LadyLydiaSpeaks said...

Re: The Right to Take Out the Trash

Girls, this must be what the women's liberation movement was all about: the right to dress as men and be unrecognizable from females, and the right to take out the trash for the public and be paid for it.

If it was merely the right to take out trash, well women have always taken out the trash, at home . No, there is more to it: it is about money, and it is about being equal or above men, if that is possible.

WOmen who try to be equal to men, or try to be the boss, will gain something, in their eyes, maybe status or money, but they will also lose something; the love and protection of men in society.

Rent the movie "The electric edwardians" , real film footage of the women in the Victorian styles, and see how women mingled freely amongst men, yet looked completely different.

Anonymous said...

Taylor Caldwell's article was right: if women acted like men, men would lose respect for them and have no objection to putting them to work outside the home in menial jobs that made them less feminine.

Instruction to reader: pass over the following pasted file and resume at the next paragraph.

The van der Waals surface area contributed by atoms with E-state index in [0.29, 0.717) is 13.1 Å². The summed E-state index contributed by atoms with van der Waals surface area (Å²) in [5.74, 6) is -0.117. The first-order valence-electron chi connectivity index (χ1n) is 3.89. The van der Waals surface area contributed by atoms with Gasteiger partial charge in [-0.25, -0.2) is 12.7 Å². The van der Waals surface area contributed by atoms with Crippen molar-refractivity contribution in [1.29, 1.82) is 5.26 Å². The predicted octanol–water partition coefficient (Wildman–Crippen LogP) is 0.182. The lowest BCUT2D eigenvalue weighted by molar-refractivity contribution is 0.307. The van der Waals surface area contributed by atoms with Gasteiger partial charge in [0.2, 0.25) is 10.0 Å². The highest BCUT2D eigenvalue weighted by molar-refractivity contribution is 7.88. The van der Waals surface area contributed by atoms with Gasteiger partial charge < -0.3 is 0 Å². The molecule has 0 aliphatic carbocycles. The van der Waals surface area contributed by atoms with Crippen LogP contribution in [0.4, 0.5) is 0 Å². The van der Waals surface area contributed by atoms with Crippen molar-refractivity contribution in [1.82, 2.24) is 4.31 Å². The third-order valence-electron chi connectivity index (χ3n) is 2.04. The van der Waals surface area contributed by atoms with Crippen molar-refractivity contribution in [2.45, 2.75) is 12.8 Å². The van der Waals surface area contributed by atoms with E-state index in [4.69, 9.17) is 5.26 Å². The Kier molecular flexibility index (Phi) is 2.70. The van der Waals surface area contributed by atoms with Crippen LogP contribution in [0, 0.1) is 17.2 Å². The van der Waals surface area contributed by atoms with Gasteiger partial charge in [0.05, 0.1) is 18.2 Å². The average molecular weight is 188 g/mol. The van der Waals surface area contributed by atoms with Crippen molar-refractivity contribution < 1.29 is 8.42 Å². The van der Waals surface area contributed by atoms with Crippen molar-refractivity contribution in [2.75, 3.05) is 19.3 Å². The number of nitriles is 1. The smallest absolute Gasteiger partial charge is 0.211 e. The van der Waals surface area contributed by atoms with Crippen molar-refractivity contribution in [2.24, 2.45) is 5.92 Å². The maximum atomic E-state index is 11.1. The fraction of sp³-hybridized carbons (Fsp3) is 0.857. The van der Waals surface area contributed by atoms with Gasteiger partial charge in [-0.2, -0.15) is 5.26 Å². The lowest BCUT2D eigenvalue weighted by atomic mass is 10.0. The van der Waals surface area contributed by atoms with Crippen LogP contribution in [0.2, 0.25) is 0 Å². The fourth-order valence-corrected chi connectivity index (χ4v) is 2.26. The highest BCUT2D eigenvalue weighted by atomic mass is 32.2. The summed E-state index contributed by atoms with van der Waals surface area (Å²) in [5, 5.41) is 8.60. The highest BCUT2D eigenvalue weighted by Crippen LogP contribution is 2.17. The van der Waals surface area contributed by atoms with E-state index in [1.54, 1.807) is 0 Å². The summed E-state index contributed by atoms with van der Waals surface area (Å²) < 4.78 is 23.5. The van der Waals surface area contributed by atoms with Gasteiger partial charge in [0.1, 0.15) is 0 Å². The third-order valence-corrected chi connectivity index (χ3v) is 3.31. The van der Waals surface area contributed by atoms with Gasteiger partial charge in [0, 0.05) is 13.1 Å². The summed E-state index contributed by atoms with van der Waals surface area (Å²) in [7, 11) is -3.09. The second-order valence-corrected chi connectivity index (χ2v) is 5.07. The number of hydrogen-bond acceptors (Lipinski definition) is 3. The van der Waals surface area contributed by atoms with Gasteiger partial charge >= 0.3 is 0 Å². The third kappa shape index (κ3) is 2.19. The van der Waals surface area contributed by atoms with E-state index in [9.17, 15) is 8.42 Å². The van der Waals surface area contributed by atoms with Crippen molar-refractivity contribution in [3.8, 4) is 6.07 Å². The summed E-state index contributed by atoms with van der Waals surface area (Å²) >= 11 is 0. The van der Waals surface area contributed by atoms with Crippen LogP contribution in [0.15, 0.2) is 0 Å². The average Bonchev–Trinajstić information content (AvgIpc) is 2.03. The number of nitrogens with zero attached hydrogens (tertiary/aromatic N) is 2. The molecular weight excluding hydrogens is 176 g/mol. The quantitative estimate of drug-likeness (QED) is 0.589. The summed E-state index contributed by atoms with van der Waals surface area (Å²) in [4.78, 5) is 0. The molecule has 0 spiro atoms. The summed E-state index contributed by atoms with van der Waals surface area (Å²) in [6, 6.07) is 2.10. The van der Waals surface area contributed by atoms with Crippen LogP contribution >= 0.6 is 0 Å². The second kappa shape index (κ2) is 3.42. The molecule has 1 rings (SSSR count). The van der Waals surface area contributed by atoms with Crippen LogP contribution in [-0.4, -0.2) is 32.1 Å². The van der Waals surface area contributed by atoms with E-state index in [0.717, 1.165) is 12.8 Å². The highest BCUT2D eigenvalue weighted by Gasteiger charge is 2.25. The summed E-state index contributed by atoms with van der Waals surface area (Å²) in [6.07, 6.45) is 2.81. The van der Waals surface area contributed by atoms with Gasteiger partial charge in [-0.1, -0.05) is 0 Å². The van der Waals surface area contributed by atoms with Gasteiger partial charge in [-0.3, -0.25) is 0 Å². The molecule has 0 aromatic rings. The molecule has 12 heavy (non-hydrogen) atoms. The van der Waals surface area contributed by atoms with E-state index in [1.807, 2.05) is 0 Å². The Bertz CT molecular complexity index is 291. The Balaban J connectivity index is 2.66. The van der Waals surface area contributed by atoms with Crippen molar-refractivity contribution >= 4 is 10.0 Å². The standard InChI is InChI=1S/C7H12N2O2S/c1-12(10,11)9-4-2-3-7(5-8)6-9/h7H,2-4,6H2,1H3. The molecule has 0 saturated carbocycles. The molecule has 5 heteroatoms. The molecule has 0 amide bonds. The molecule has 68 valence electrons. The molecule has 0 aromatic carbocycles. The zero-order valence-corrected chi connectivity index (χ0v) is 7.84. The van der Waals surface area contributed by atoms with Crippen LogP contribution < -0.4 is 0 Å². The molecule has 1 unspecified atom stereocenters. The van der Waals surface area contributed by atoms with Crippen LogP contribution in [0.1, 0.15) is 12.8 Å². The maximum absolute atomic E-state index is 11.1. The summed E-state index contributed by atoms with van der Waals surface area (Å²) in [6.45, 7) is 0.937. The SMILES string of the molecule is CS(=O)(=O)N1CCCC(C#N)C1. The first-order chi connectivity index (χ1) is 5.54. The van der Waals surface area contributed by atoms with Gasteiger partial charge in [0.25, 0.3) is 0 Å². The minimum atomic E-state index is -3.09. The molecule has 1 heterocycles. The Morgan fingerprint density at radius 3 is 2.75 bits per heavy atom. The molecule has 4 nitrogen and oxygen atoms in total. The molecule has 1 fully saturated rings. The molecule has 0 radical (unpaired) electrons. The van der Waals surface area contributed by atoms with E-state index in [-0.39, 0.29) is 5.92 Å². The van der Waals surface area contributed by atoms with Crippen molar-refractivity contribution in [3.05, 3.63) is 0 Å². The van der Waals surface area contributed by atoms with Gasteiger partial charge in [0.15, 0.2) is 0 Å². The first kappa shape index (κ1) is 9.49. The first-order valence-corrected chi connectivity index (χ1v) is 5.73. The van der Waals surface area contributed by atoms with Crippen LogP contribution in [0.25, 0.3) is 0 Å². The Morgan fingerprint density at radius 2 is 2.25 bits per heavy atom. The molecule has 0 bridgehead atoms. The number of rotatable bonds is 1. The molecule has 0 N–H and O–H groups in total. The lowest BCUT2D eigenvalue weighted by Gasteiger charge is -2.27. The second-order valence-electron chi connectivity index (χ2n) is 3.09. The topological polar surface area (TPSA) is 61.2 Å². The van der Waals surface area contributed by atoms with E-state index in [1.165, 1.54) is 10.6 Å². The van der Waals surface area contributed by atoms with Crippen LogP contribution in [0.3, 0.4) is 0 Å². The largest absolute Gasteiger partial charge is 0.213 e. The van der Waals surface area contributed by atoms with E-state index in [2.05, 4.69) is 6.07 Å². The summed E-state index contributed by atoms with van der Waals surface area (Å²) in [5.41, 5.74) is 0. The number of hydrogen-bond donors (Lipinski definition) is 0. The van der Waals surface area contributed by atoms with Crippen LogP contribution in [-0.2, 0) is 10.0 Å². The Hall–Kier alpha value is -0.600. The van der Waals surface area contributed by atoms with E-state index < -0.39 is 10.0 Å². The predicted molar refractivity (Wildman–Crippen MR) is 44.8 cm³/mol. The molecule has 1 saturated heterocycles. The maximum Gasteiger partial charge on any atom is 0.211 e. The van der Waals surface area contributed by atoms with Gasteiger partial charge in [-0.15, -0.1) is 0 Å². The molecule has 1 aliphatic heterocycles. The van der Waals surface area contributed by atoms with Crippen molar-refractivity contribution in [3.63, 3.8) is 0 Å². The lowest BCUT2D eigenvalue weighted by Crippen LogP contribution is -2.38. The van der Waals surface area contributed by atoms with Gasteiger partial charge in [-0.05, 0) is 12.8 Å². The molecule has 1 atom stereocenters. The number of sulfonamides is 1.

Anonymous said...

Indeed, the feminist movement seed to promise to lift women up out of the work of the home and child care, and take them to heights sublime in the "working world." They didnt explain that not everyone would get the glamorous jobs, and most women ended up working at drudge jobs, all the while claiming that housework was "drudgery." Those who tried to stem the tide of feminism warned that women would be forced to go to work, under the feminist plan, and many of them claim they are forced to drive a garbage truc and dress like men. Look at women working in any state institution, from a drivers license office to a prison, and you will see them in men's uniform.

LadyLydiaSpeaks said...

Last two anonymouses: I agree: feminism hurt the women who were not even for feminism, in many ways. Women feel they have to work and feel they cannot depend on their husbands, and some do not have husbands who will look after their families or let their wives be home.

Anonymous said...